• "Opposition members of parliament who refuse to accept bribes (the going rate is 60m shillings, or $26,200) to cross the aisle and join ... the ruling party are arrested. ... Last year Tundu Lissu, an MP, was shot and injured outside his home."
  • "Tanzania, the third-largest aid recipient in sub-Saharan Africa, has been a darling of donors since the 1990s, when it seemed to be consolidating its democracy and also reducing poverty. Now, after a decade or so during which freedoms began to flourish, Tanzanians are facing both economic hardship and repression."
7. Stories we're watching

Illustration: Sarah Grillo/Axios

  1. End of Le Bromance: How the Trump-Macron relationship turned sour
  2. Saudi Arabia seeks death penalty for 5 suspects in Khashoggi killing
  3. House Republicans vote to continue supporting Saudi-led coalition in Yemen
  4. Lack of security is "significant impediment" to U.S. help on Ebola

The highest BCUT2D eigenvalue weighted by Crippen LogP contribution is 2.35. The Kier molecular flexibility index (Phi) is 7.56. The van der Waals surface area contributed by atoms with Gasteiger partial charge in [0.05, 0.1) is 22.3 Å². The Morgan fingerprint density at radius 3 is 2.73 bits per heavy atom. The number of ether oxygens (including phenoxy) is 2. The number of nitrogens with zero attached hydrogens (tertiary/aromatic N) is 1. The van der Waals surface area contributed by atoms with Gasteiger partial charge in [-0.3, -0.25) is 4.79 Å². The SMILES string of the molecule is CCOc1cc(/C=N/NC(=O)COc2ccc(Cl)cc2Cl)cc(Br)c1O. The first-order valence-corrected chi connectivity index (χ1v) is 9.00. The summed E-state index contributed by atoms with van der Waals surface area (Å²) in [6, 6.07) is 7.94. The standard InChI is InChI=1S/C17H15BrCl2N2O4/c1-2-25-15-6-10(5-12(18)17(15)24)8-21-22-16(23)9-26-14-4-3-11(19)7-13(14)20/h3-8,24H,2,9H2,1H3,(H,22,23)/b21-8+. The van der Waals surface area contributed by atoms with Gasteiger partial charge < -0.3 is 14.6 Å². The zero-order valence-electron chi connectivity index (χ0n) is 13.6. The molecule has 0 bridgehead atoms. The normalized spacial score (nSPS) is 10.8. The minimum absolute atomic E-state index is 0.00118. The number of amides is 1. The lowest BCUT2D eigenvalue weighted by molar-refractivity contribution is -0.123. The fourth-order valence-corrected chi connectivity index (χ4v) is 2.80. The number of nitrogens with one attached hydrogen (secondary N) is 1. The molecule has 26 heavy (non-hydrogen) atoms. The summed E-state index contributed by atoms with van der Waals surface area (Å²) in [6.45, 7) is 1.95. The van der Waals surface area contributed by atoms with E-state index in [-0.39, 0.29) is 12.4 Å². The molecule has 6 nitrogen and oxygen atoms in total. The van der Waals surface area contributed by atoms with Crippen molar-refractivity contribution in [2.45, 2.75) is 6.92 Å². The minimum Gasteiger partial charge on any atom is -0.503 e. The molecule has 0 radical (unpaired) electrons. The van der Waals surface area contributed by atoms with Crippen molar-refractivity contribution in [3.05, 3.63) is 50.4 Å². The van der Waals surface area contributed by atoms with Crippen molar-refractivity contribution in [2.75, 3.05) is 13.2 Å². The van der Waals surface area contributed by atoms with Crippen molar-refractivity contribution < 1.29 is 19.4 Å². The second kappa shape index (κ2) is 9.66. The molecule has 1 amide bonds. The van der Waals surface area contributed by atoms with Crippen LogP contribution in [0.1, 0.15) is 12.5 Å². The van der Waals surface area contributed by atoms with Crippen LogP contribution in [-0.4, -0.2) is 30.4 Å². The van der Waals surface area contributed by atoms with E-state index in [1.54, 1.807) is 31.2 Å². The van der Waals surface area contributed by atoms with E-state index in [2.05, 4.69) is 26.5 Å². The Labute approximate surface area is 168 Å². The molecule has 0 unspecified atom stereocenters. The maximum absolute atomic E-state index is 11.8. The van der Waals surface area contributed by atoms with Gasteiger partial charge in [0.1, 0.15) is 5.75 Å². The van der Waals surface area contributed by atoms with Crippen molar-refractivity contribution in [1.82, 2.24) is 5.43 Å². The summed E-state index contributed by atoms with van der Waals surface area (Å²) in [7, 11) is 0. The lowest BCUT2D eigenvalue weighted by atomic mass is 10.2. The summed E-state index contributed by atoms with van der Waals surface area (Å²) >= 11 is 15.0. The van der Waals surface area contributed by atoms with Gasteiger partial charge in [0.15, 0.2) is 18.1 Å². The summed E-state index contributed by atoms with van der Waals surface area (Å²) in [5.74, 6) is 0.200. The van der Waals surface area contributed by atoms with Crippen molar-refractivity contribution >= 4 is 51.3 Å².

5. EU trade chief: "We have not received any assurances" on U.S. auto tariffs
  6. Russian military interfered with GPS signals during NATO war games
  7. Pence confronts Aung San Suu Kyi over Rohingya crisis

Quoted:

"Emmanuel Macron suggests building its own army to protect Europe against the U.S., China and Russia. But it was Germany in World Wars One & Two - How did that work out for France? They were starting to learn German in Paris before the U.S. came along. Pay for NATO or not!"
— Trump, in one of several tweets this week targeting Macron

Thanks for joining me — see you Monday evening!